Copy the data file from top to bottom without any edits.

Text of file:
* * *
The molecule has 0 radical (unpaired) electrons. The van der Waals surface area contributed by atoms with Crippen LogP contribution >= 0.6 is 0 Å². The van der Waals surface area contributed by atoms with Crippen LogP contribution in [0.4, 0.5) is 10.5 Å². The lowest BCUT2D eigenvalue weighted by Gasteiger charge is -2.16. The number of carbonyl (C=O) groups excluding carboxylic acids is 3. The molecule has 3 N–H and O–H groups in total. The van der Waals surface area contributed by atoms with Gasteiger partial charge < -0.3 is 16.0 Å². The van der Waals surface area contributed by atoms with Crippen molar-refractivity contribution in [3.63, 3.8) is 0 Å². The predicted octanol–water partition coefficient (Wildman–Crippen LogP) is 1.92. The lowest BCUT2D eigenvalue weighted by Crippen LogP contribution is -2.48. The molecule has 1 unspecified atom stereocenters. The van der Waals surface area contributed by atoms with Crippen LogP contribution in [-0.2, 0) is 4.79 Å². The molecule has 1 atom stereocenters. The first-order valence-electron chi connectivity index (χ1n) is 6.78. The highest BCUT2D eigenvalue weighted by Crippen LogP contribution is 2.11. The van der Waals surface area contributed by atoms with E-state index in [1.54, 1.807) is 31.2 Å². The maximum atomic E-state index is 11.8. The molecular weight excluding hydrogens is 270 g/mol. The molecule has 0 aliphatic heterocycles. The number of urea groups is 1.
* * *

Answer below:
The molecule has 0 radical (unpaired) electrons. The van der Waals surface area contributed by atoms with Crippen LogP contribution >= 0.6 is 0 Å². The van der Waals surface area contributed by atoms with Crippen LogP contribution in [0.4, 0.5) is 10.5 Å². The lowest BCUT2D eigenvalue weighted by Gasteiger charge is -2.16. The number of carbonyl (C=O) groups excluding carboxylic acids is 3. The molecule has 3 N–H and O–H groups in total. The van der Waals surface area contributed by atoms with Gasteiger partial charge < -0.3 is 16.0 Å². The van der Waals surface area contributed by atoms with Crippen molar-refractivity contribution in [3.63, 3.8) is 0 Å². The predicted octanol–water partition coefficient (Wildman–Crippen LogP) is 1.92. The lowest BCUT2D eigenvalue weighted by Crippen LogP contribution is -2.48. The molecule has 1 unspecified atom stereocenters. The van der Waals surface area contributed by atoms with Crippen LogP contribution in [-0.2, 0) is 4.79 Å². The molecule has 1 atom stereocenters. The first-order valence-electron chi connectivity index (χ1n) is 6.78. The highest BCUT2D eigenvalue weighted by Crippen LogP contribution is 2.11. The van der Waals surface area contributed by atoms with E-state index in [1.54, 1.807) is 31.2 Å². The maximum atomic E-state index is 11.8. The molecular weight excluding hydrogens is 270 g/mol. The molecule has 0 aliphatic heterocycles. The number of urea groups is 1.